Serum Neurofilament Light Chain May Be a Viable Biomarker in SMA

Biomarkers for spinal muscular atrophy are needed to further analyze treatment efficacy, and a recent study points to serum neurofilament light chain levels as a possible option.

Spinal muscular atrophy (SMA) management has evolved in recent years, with disease-modifying treatments and genetic testing for the disease becoming more common. A recent study published in Annals of Clinical and Translational Neurology aimed to evaluate neurofilament light chain (NfL) levels as a blood biomarker for SMA, which is lacking in biomarkers to assess disease activity in patients.

Deleterious variants in the SMN1 gene are known to cause SMA by causing survival motor neuron deficiency in patients. The SMN2 gene can partially compensate for the deficiency, but not entirely, making SMN2 a key phenotype modifier in SMA.

The levels of SMA are based on age of onset and a patient’s motor capacity. They range from 0 to 4, with 0 encompassing severe prenatal onset. In type 1, the most common, patients are unable to sit independently. Patients with type 2 can sit but not stand or walk, those with type 3 are able to walk but typically require wheelchair assistance eventually, and type 4 is adult-onset SMA, which presents at age 30 years or older.

There are 3 disease-modifying treatments currently approved for SMA (the antisense oligonucleotide nusinersen, the gene therapy onasemnogene abeparvovec, and the small molecule splicing modifier risdiplam). However, there is a lack of objectively measured molecular biomarkers to reflect pathologic processes and their response to therapy.

Neurofilaments, structural constituents of the axoskeleton, have multiple components, one of which is NfL. Neurofilaments are released into interstitial fluid, cerebral spinal fluid (CSF), and blood when neuroaxonal damage is done. Ultra-sensitive single-molecule array (SiMoA) assays can detect serum proteins at very low blood concentrations. Serum NfL (sNfL) levels and NfL levels in CSF (cNfL) were the main targets of the current study.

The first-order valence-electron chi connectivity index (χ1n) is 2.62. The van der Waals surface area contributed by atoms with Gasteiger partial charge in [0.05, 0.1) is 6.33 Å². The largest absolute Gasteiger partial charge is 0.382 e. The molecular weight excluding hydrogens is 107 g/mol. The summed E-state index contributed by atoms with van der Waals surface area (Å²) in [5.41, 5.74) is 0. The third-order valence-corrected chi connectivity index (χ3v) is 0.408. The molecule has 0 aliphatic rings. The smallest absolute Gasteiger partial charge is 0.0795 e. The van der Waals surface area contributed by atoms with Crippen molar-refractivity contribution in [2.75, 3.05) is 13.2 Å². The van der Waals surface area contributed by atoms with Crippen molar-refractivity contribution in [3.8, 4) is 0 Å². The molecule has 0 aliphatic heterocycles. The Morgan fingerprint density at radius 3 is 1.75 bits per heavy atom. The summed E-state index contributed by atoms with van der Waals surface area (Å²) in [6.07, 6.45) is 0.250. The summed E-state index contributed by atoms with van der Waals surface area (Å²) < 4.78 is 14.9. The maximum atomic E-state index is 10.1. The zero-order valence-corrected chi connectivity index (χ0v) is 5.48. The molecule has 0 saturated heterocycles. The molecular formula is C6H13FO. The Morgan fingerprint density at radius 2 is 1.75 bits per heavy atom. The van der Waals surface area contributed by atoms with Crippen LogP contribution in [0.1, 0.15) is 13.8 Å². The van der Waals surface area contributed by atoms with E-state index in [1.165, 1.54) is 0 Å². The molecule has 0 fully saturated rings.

A total of 18 children undergoing treatment for SMA (nusinersen) with varying SMN2 copies were included in the study and had an age range of 18 days to 17.2 years at time of inclusion. Serum and CSF samples were collected prior to each nusinersen treatment. One-time serum samples were also taken from an age-matched control group of 97 healthy children. Serum from peripheral blood was taken, centrifuged, and stored at –112 °F. Researchers used a SiMoA assay to analyze the samples.

The median sNfL level in the overall control group was 4.73 pg/mL, with higher levels in infants and children under 4 years old (7.12 pg/mL) vs those between 5 and 18 years old (4.07 pg/mL). In untreated SMA patients under 1 year old with 2 SMN2 copies, the median sNfL was 529 pg/mL, which was 50 times what healthy age-matched controls showed in serum samples (10.53 pg/mL).

In treatment-naïve patients with 2 SMN2 copies, median sNfL levels were higher than in those with fewer than 2 copies (P < 0.001). The same was true in untreated patients vs age-matched controls (P = 0.010). Patients between ages 1 and 17 years with more than 2 SMN2 copies had a mean sNfL level of 10.42 pg/mL, or twice that of the healthy children.

In children with SMA, sNfL levels correlated strongly with cNfL levels and with motor function. Over the course of treatment, nusinersen was associated with a steady improvement in motor function and a decline of sNfL concentrations. Patients’ cNfL levels declined steadily between treatment doses 1 and 7 and plateaued afterward. The same was seen in sNfL from doses 2 and 5.

The small sample size was one notable study limitation, so more studies are needed to validate the findings. Even so, the authors conclude that sNfL levels reliably reflect cNfL values in SMA patients with varying SMN2 copies regardless of subtype. sNfL levels also correlated with motor function changes in patients with 2 SMN2 copies and in the first 2 years for a patient who had more than 2 SMN2 copies.

“With regard to the availability of different disease-modifying therapies, monitoring of sNfL in these children may serve as a complementary early indicator of treatment response and help to stratify disease management,” the authors concluded.

They encouraged further research and noted that the data gleaned from the control group may be useful as a reference for further studies on sNfL in pediatric neurodegenerative diseases.

Reference

Nitz E, Smitka M, Schallner J, et al. Serum neurofilament light chain in pediatric spinal muscular atrophy patients and healthy children. Ann Clin Transl Neurol. Published online September 4, 2021. doi:10.1002/acn3.51449